On the surface, these exchange programs seem like a powerful opportunity for rural communities to bring native-level English into Japanese classrooms. What this perspective doesn’t take into account is the opportunity cost of hiring ALTs. Most ALTs are recent college graduates, the vast majority of whom have no formal teacher training and speak little to no Japanese. These new teachers must acclimate to a new culture, language, and profession before truly being useful in the classroom. Unfortunately, the lion’s share of these teachers leaves the JET Programme after their second year, leaving their schools and teachers to retrain yet another fresh-off-the-boat ALT.

Instead of sinking nearly $400 million (¥40 billion) annually into a cyclical, transient foreign labor force, Japan should invest in its own teachers, who are likely to stay in the country long-term. Consider using a portion of this funding to send each and every native Japanese English teacher to study in an English-speaking foreign country for a year (or two). Not only will this increase the teacher’s level of proficiency and confidence in their English-speaking ability, it will provide insight into alternatives to Japan’s famously rigid educational system. These teachers can return to their hometowns with new ideas, perspectives, and skills, using their knowledge of local communities and existing teacher education to supercharge English classrooms to the benefit of students.

Revamping course materials

Japanese institutions, especially government agencies, are world-renowned for their anachronistic use of the fax-machine over more modern solutions. Legacy institutions like schools and universities are no different. An over-reliance on paper textbooks, chalkboards, and industrial-model education has left Japan’s English education curricula far behind other nations in terms of modernity. English course curricula in Japan are often designed by the national government and passed down to schools, regardless of an individual school’s available resources or performance level. A 2017 mandate from the Ministry of Education introduces 1-hour per week of English classes to 3rd and 4th grade students, and doubles the 5th and 6th grade requirement to 2-hours per week. An increase in time dedicated to English is excellent and is a necessity at all levels of study. But without trained teachers to provide the instruction and archaic course and assessment tools all the way up to the university level, these increased hours will go to waste.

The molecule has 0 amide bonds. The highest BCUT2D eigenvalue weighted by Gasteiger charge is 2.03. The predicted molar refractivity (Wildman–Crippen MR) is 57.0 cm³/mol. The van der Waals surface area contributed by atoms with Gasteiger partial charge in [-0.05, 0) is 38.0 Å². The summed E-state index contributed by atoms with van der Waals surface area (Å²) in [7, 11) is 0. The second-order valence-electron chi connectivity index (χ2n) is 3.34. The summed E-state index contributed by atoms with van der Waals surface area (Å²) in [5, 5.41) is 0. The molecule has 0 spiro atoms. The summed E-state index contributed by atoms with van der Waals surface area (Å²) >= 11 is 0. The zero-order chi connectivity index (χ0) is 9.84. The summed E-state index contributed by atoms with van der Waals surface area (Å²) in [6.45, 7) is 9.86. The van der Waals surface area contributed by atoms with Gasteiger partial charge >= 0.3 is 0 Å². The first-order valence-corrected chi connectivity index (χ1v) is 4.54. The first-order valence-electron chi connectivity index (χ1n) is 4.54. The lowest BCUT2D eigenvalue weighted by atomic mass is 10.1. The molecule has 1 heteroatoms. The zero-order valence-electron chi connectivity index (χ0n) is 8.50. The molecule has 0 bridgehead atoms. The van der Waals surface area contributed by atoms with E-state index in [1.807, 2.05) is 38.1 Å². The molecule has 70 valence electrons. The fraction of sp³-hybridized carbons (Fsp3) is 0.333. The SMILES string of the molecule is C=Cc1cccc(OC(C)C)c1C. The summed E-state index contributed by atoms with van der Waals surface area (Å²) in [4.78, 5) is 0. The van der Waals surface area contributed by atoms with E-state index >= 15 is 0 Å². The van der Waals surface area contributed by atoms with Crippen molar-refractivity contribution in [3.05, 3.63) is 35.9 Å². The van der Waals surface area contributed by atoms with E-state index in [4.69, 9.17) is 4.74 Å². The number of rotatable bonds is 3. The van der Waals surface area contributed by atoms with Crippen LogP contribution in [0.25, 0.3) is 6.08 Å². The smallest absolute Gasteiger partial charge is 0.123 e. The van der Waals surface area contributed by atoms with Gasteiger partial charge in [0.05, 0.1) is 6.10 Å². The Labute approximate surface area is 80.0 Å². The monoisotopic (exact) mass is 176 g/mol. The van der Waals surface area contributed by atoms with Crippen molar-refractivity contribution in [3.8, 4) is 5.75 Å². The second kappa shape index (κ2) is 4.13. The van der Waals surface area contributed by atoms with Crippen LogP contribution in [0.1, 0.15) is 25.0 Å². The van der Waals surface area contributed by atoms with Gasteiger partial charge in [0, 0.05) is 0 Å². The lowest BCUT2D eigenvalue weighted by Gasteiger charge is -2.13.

Instead, the Ministry of Education could consider adapting innovative course materials developed by globally respected English education organizations such as the aforementioned British Council or the Stanford Program on International and Cross-Cultural Education (SPICE). SPICE’s Stanford e-Japan program provides web-based, English-language education on U.S.-Japan relations to Japanese high-school students. With an emphasis on access, research, and discourse, this curriculum provides an excellent framework for Japanese students to exercise their English abilities. At the very least, the Ministry of Education should learn from these materials.

A way forward

As one of the world’s largest economies and cultural exporters, Japan’s role on the international stage is outsized considering the quality of their English education. Japanese students deserve an opportunity to participate on this international stage as fluent speakers of the lingua franca. Educators and policymakers are more than aware of shortcomings and, while often ineffective, continue to take measures to improve the system. The resources and desire for a true English-education renaissance are there. Japan only need to take decisive action to make it so.

About
Duncan Cox
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Duncan is a Contributing Editor for Diplomatic Courier. Cox’s work experiences have taken him across the globe. He’s been a filmmaker in New Zealand, Japan, and the United States, and served as a cultural ambassador and educator on the island of Hokkaido, Japan.
The views presented in this article are the author’s own and do not necessarily represent the views of any other organization.